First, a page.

Evolution of the Bare Hoof
Over recent years the barefoot movement has gained momentum. There have been many key players that have contributed
to the improved understanding of horses hooves. Farriers and veterinarians alike have studied and experimented to develop
a new model of a healthy hoof.
Most of the theories on natural hoofcare have come directly from natural horses, mustangs. Nearly everyone who wanted
to learn more about the structure and function of healthy feet has started by studying mustangs.
Though there have been many contributions of information, many ideas and theories have been brought up and possibly
discarded, ideas that have helped improved modern hoof care dramatically. This is just a few of the many people who have
played their own part.
Lyle (Bergy) Bergeleen a farrier since late 1970's focused his study of hooves on the straightness of hairlines. In 1992 he
published “HoofTalk: The Hairline Tells It All and in 1998 “HoofTalk: The Natural Trim”. He has also put out videos
about his views of natural hoof trimming.
Gene Ovnicek is a master farrier that has developed a technique that he calls “Natural Balance®” where the front and back
proportions of the foot are measured from the widest part across the sole. The balance of these proportions allows for
proper breakover and hoof expansion. He has been featured in and written articles in many popular horse publications.
While Mr. Ovnicek is a farrier and emphasize the value of leaving horses barefooted he also does shoe. He also works with
Dr. Bowker in equine hoof research in continue our understanding of the hoof.
Jamie Jackson started studying mustangs in 1982. He has written several books including "Horse Owner's Guide to Natural
Hoof Care" (1999). He does clinics and lectures and started a natural hoof care course to certify trimmers. In addition to the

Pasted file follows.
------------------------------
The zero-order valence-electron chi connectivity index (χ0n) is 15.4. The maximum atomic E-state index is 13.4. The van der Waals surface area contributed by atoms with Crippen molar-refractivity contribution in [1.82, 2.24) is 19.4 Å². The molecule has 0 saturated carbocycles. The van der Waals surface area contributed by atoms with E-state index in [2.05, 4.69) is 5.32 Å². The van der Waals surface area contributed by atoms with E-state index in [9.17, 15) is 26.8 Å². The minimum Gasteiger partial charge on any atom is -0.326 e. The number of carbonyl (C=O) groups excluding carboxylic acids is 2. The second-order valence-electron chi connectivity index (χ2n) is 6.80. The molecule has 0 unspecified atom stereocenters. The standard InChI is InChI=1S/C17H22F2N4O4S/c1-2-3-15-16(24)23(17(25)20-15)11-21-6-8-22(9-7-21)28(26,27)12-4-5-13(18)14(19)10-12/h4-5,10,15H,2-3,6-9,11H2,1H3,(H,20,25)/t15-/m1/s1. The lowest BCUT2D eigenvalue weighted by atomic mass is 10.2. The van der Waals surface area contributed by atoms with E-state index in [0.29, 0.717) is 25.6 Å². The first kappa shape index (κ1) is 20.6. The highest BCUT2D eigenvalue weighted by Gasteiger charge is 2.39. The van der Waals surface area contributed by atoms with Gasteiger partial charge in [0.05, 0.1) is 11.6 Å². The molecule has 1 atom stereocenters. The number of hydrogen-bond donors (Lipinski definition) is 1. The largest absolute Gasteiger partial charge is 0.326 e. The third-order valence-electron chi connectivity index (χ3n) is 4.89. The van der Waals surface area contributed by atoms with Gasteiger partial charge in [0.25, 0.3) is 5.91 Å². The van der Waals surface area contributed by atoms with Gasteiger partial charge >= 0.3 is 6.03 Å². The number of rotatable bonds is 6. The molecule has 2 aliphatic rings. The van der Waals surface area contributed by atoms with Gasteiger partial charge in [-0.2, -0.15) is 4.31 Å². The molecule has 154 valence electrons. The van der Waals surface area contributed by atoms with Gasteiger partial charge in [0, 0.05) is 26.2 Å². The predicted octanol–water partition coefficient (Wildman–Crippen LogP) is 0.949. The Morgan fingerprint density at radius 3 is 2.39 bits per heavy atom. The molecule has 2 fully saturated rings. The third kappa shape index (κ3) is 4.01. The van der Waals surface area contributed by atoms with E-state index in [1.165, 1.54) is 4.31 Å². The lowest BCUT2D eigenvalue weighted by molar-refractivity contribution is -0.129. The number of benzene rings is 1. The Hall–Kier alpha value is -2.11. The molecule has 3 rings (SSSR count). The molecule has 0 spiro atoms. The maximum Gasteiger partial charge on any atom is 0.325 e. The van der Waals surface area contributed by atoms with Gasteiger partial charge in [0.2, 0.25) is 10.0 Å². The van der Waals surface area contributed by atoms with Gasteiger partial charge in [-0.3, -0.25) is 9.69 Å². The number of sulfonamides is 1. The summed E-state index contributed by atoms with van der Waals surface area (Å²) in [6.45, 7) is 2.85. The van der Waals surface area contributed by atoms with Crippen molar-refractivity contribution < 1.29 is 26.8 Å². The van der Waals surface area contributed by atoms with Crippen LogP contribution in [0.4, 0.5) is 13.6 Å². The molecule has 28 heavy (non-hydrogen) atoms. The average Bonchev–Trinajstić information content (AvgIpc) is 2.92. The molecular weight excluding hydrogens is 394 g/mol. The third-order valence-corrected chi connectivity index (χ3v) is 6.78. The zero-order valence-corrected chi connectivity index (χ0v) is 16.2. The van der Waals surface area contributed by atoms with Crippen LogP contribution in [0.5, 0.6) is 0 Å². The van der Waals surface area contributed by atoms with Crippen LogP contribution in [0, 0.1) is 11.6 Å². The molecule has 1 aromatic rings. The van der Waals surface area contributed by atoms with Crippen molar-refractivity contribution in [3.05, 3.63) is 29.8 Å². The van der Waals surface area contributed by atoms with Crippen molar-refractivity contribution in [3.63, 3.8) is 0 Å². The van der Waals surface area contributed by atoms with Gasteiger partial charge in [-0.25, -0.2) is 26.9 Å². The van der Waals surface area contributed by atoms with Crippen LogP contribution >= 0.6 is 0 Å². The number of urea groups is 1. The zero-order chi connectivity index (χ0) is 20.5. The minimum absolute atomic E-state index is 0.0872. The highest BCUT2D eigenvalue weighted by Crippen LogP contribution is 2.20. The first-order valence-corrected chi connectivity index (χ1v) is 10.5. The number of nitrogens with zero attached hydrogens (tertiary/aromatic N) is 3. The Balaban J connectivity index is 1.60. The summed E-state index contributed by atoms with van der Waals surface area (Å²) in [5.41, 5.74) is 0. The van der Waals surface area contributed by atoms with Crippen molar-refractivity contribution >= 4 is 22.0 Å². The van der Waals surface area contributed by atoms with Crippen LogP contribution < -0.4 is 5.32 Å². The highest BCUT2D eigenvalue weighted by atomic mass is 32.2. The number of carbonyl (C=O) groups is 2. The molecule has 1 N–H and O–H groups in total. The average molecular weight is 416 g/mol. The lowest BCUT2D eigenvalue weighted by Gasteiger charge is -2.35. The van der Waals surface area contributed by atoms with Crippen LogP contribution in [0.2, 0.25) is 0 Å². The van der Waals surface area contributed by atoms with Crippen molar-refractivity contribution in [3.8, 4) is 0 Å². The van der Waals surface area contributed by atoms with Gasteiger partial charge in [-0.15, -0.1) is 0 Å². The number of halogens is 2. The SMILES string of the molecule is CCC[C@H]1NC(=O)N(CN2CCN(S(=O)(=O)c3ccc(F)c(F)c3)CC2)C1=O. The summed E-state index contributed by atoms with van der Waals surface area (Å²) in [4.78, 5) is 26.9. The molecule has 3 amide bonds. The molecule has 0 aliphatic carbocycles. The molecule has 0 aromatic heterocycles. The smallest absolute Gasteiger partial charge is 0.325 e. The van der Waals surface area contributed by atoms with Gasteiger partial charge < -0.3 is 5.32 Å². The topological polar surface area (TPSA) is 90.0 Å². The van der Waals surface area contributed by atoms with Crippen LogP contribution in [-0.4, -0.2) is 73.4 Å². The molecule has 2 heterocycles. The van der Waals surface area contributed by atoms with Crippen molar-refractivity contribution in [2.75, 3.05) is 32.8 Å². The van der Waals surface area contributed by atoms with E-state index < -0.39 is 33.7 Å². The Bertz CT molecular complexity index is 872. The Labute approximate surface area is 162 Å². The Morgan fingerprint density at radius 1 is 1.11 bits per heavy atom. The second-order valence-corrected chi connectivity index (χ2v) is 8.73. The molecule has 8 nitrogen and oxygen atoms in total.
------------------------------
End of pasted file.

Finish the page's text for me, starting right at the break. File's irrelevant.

training course, Jackson formed the American Association of Natural Hoof Care Practitioners (AANHCP). In 2005 Jackson
wrote “Pasture Paradise”, which is a way to keep horses moving even in small areas.
Pete Ramey has many years of experience with horses but only started farrier work in 1994. He published his first book in
2000 “Making Natural Hoof Care Work for You” and has been doing clinics for horse owners. He is working closely with
Dr. Robert Bowker to further research into the function of horse hooves.
Hilturd Strasser, DVM Dr. Strasser is a veterinarian from Germany who studied the anatomy and physiology of horses
hooves. She has written several books including, “Lifetime of Soundness “(1998 ) and “Shoeing: A Necessary Evil?” (2000
) which are basic overviews of the barefoot principles. She started a hoof care training course in Germany. In 2000 Jamie
Jackson sponsored her for clinics in the US. She then started a training course in the US and has now expanded to several
countries all over the world. Dr. Strasser has been widely criticized as being too invasive. Optimal rehabilitation requires
clinical settings, which includes rubber matting that is non-abrasive and non-concussive, that allows Dr. Strasser to
maximize hoof function thus speeding rehabilitation. Many miss that the seemingly drastic trim is only suitable for clinical
Dr.Robert Bowker is a veterinarian professor at Michigan State University. Although he never had a great deal of interest in